I quickly withdrew all the German units to cover the northern woods, the most likely way to reach the hills. There was only a squad and two HS as the second squad was CX'ing from my far left flank. The two Panthers burned the remaining Sherman V and turned to hit the road again, as climbing the hill would be risky for the bocage and ineffective as there would be many hexes the British could just step.

The British attack in the center and right had been totally stopped with some units broken and too far away to intervene and only the British left could now win the day.


This is the end of the game:


The Panthers ran along the road and positioned themselves to cover the open ground by the northern woods. There was also a squad and a couple of HS there, covering with their bodies the approaches to the hills.

The British tried to PIAT the Panthers but failed and then they simply banzaied everyone and ran to the hills, but the landsers IFP and the Panthers' MG mowed them down.

German victory!
4 
 Thumb up
 tip
 Hide
  • [+] Dice rolls
Andy Beaton
Canada
Toronto
Ontario
flag msg tools
I have a cunning plan
mbmbmbmbmb
One thing I miss about the old 1980's style scenarios is having some time to advance methodically. Under time pressure, I always find myself having to take undesirable risks, and all too often, that 2-2 shot turns against me.
2 
 Thumb up
 tip
 Hide
  • [+] Dice rolls
Martí Cabré

Terrassa
Catalonia, Spain
msg tools
mbmbmbmb
aiabx wrote:
One thing I miss about the old 1980's style scenarios is having some time to advance methodically. Under time pressure, I always find myself having to take undesirable risks, and all too often, that 2-2 shot turns against me.


Yes, the pace of the scenarios has evolved over time, from those where you had to manoeuvre and had even time to commit a mistake to those where any mistake can cost you the scenario.

I guess that's the players' skill has improved and they, as a group, demand tighter scenarios.
1 
 Thumb up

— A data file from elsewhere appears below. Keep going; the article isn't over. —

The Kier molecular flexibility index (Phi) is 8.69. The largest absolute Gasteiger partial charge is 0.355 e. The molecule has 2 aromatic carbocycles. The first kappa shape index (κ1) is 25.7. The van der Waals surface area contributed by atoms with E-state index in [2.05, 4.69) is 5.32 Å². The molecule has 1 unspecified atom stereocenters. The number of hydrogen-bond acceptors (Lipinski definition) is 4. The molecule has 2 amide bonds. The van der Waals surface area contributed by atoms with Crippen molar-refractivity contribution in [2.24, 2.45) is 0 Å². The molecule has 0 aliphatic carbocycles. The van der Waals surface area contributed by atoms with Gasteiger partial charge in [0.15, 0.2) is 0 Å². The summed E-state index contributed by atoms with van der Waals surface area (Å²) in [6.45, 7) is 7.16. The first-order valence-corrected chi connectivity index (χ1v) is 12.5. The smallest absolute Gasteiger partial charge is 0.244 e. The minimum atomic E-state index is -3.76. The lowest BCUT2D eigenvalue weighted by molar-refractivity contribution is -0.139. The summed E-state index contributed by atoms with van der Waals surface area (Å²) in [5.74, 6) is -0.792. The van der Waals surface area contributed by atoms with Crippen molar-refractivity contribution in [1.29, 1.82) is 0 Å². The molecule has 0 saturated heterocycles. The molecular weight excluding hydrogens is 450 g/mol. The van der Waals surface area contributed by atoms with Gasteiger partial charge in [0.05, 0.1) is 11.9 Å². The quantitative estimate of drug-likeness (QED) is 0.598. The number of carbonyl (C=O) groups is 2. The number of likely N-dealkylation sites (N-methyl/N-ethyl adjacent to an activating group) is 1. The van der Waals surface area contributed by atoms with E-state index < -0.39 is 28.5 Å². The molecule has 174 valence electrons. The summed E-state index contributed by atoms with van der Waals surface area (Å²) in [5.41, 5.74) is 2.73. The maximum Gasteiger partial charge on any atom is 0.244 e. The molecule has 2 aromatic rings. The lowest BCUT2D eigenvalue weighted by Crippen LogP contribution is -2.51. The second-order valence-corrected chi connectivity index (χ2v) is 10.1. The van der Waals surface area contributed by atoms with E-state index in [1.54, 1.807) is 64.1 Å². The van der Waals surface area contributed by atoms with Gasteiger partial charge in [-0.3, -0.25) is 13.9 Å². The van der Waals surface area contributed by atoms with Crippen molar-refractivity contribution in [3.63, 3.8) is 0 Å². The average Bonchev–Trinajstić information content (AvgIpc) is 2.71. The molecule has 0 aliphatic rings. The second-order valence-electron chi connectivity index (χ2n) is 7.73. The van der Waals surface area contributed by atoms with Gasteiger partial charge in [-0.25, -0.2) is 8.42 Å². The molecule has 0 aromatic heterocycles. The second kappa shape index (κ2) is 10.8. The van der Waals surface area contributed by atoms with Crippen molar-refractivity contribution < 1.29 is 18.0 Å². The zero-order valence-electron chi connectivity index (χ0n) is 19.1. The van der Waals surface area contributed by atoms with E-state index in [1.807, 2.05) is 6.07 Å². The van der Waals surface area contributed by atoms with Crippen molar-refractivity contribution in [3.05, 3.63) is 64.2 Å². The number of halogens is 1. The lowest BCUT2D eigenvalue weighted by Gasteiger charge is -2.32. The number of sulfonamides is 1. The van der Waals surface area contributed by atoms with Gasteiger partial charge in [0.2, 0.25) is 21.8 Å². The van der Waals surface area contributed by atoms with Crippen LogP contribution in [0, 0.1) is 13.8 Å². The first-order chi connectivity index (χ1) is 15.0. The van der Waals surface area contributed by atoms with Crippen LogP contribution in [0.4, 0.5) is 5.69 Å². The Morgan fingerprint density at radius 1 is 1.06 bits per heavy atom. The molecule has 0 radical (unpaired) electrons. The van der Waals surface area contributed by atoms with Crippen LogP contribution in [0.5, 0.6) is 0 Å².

tip
 Hide
  • [+] Dice rolls
Brian Roundhill
United States
Lago Vista
Texas
flag msg tools
mbmb
ASLNoob wrote:
In this modern age players simply seem to prefer shorter scenarios where the units are already in action at the start.


I find that is one big difference in many longer scenarios - they often have an extra board to cross before the action begins. 3 boards wide and 9 turns vs 2 boards wide and 6 turns.
2 
 Thumb up
 tip
 Hide
  • [+] Dice rolls
Martí Cabré

Terrassa
Catalonia, Spain
msg tools
mbmbmbmb
Roundhill wrote:
ASLNoob wrote:
In this modern age players simply seem to prefer shorter scenarios where the units are already in action at the start.


I find that is one big difference in many longer scenarios - they often have an extra board to cross before the action begins. 3 boards wide and 9 turns vs 2 boards wide and 6 turns.


Yes, I'm playing the Beyond Valor scenarios and they seem so huge and long compared to the modern scenarios.

It's true that using VASSAL now there's more time to play than when playing was only FTF, but also if you play PBEM, with three or four emails per week, you can spend a month alone just moving your units into position before the action begins. It can really be very boring!
1 
 Thumb up
 tip
 Hide
  • [+] Dice rolls
Martí Cabré

Terrassa
Catalonia, Spain
msg tools
mbmbmbmb
Well, you can't blame them. VASL is so practical! Set up and clean up are much faster and space is not an issue. There is no FOBA and no KOBA.

If you don't like PBEM you can always play live on VASL and with a webcam you have the best of both worlds.

Only drawback you drink alone.

And you can't throw the board against your opponent's face when you lose. Dammit.
 
 Thumb up
 tip
 Hide
  • [+] Dice rolls
Front Page | Welcome | Contact | Privacy Policy | Terms of Service | Advertise | Support BGG | Feeds RSS
Geekdo, BoardGameGeek, the Geekdo logo, and the BoardGameGeek logo are trademarks of BoardGameGeek, LLC.